A needle-free injection device is trialled in Cambodia

A Cambodian health worker trials the disposable syringe jet injector. Julian Bilous/Bill & Melinda Gates Foundation
A Cambodian health worker trials the disposable syringe jet injector.
Julian Bilous/Bill & Melinda Gates Foundation

It has long been clear that, as the world moves closer to the eradication of polio, there will eventually need to be a switch from the widespread use of oral polio vaccine (OPV) to an inactivated polio vaccine (IPV) – an injectable vaccine. However, delivering injections in places with under-resourced health systems and undertrained health workers can be difficult and hazardous. Luckily, a needle-free injection device recently trialled in Cambodia is, so far, proving safe and easy to use.

In simple terms, the disposable syringe jet injector (DSJI) uses high pressure to push the vaccine through the skin. Cambodian health workers quickly took to the new technology at training sessions in the lead-up to a measles vaccination campaign in November. By the end of the first day of training, the group of experienced vaccinators, who had never seen a DSJI before, had become familiar with the jet injector, had practised on rubber balls and then injected each other with sterile saline. The team then took to the field, vaccinating children in underserved villages in Koh Thom (around 50km south of Phnom Penh), using the DSJI under the supervision of a team of consultants and international staff trained in the device’s use.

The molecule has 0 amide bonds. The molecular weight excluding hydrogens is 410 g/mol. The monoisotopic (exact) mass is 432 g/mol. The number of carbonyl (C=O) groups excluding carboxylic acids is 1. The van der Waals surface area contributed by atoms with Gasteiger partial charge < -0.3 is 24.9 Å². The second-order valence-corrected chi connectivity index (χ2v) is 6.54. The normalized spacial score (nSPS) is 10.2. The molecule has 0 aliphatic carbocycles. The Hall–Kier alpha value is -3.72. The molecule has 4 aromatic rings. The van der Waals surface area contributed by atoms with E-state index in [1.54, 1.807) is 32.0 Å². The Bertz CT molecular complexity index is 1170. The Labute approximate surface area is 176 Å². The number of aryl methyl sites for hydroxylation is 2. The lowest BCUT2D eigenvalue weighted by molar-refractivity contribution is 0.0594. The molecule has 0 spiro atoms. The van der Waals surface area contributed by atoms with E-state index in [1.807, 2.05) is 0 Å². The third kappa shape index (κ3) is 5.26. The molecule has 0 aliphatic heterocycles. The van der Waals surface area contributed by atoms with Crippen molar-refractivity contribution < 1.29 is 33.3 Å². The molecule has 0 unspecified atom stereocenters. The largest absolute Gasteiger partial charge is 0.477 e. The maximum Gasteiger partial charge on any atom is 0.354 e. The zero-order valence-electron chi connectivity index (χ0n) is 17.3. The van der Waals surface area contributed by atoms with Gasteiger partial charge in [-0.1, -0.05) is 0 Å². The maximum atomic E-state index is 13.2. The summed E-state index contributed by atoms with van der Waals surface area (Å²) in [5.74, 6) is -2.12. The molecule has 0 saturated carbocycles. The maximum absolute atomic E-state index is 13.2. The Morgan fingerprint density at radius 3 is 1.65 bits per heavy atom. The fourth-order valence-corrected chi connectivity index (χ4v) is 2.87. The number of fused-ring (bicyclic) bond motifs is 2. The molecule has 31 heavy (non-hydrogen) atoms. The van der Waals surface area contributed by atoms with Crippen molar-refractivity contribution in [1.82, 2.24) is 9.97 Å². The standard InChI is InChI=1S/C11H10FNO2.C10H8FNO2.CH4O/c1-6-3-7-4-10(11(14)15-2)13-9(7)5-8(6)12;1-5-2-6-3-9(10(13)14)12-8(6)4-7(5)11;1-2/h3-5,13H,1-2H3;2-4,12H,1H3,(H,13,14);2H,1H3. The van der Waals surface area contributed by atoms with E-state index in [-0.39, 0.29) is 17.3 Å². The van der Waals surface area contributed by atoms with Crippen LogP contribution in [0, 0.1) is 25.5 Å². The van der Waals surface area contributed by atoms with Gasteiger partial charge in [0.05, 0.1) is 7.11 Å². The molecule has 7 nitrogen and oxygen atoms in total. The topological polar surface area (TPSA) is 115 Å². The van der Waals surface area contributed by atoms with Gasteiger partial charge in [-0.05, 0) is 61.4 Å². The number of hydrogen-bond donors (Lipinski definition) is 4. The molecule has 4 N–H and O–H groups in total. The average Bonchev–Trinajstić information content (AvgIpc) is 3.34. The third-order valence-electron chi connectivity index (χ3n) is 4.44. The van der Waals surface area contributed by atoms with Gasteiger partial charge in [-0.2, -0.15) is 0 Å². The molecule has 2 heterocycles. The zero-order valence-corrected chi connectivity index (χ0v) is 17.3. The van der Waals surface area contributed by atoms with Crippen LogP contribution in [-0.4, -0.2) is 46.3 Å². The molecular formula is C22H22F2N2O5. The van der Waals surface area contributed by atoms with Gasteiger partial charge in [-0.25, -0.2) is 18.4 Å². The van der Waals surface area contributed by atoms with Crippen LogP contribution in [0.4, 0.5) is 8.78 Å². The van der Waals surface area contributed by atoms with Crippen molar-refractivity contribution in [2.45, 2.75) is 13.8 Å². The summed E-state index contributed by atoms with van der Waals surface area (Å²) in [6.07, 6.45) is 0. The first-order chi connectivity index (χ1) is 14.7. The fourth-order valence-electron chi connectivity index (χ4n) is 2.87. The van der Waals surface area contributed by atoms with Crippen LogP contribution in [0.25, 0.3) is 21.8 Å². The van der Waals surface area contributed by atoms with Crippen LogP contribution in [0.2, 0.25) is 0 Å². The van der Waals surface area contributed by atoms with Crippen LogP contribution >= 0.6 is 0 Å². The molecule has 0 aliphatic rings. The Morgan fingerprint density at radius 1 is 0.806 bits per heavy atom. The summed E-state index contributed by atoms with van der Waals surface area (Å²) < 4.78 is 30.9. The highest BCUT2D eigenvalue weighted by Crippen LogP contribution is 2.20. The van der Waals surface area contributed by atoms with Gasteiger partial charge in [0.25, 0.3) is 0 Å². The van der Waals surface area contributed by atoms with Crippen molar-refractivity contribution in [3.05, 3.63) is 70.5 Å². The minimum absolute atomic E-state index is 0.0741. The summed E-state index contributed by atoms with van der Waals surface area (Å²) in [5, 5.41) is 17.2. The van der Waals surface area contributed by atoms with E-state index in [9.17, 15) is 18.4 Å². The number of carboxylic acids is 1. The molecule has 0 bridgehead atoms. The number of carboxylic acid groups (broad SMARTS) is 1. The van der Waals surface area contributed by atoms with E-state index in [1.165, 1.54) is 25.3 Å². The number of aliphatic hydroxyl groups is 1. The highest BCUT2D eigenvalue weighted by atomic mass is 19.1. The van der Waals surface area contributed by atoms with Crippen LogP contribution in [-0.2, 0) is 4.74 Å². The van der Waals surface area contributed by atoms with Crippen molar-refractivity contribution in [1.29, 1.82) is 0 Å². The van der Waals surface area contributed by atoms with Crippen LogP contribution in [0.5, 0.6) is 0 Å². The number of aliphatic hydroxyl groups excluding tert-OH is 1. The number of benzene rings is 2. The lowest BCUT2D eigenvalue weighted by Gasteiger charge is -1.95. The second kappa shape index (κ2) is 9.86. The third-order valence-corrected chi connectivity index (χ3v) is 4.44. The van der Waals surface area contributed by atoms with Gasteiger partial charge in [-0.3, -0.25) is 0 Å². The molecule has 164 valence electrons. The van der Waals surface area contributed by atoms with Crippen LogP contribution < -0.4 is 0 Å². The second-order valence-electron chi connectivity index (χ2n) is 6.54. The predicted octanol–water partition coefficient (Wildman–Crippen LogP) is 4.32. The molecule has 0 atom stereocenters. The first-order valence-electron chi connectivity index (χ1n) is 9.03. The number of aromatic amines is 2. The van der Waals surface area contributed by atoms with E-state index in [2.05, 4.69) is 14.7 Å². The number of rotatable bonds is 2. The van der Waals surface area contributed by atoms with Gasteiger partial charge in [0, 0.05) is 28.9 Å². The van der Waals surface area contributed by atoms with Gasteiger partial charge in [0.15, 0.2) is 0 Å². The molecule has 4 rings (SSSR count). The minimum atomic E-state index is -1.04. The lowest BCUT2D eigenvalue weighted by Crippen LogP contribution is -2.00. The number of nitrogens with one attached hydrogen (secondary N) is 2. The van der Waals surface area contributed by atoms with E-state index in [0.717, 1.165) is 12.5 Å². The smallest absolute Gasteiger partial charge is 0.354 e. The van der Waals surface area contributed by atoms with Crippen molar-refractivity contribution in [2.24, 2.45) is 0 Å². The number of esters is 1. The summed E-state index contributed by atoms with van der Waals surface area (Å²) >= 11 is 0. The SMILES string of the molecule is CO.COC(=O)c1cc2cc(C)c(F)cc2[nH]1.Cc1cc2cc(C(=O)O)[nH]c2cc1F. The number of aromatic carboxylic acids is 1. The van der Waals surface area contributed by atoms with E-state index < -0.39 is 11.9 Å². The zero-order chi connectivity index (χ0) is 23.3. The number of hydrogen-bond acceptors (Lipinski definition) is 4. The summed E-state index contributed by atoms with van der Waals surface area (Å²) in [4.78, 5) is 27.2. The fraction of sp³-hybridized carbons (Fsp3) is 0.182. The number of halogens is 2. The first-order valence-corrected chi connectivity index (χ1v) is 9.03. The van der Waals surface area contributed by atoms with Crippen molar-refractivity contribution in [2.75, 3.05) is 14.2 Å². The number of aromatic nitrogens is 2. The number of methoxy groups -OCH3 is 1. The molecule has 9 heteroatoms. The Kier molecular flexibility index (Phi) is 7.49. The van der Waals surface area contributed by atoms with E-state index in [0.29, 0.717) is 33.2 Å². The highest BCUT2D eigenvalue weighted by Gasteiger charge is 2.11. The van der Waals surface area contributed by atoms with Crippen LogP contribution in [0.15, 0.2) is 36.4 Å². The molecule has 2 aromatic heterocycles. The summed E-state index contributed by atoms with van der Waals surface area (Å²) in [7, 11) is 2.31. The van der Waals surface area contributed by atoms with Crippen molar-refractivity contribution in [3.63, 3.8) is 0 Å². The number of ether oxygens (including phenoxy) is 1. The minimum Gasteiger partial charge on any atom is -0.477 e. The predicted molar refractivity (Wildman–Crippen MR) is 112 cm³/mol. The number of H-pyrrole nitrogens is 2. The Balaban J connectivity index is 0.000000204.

The use of syringes to deliver vaccines can carry significant risks in areas where health facilities are under-resourced and health workers have received little or poor training. Risks include disposable syringes being used for more than one patient, of improper use leading to injury, of accidental needle-stick injuries and inadequate disposal. Because the DSJI device is needle-free, these risks are avoided.

It is hoped that this technology may be used to deliver IPV in the future. At the moment, OPV is the preferred vaccine for use in mass polio vaccination campaigns, as it effectively stops polio transmission in communities, it is relatively cheap (a dose can cost as little as 11 cents) and, because it comes in the form of drops, it can be administered orally by anyone. However, in extremely rare instances, the weakened virus in OPV can mutate and regain the ability to cause paralysis. When the risk of vaccine-derived poliovirus begins to equal the risk of wild poliovirus (as wild poliovirus dies out), it is expected that countries will switch to using IPV. Making IPV easier to use and affordable is therefore a critical goal of the Global Polio Eradication Initiative (GPEI).

Even beyond its use for polio vaccine, the DSJI could be used to provide many other vaccines, providing a safer way to ensure that children around the world are protected against easily preventable diseases. Resources from polio and measles programmes are being used to find safer alternatives to regular syringes, with benefits for vaccination as a whole.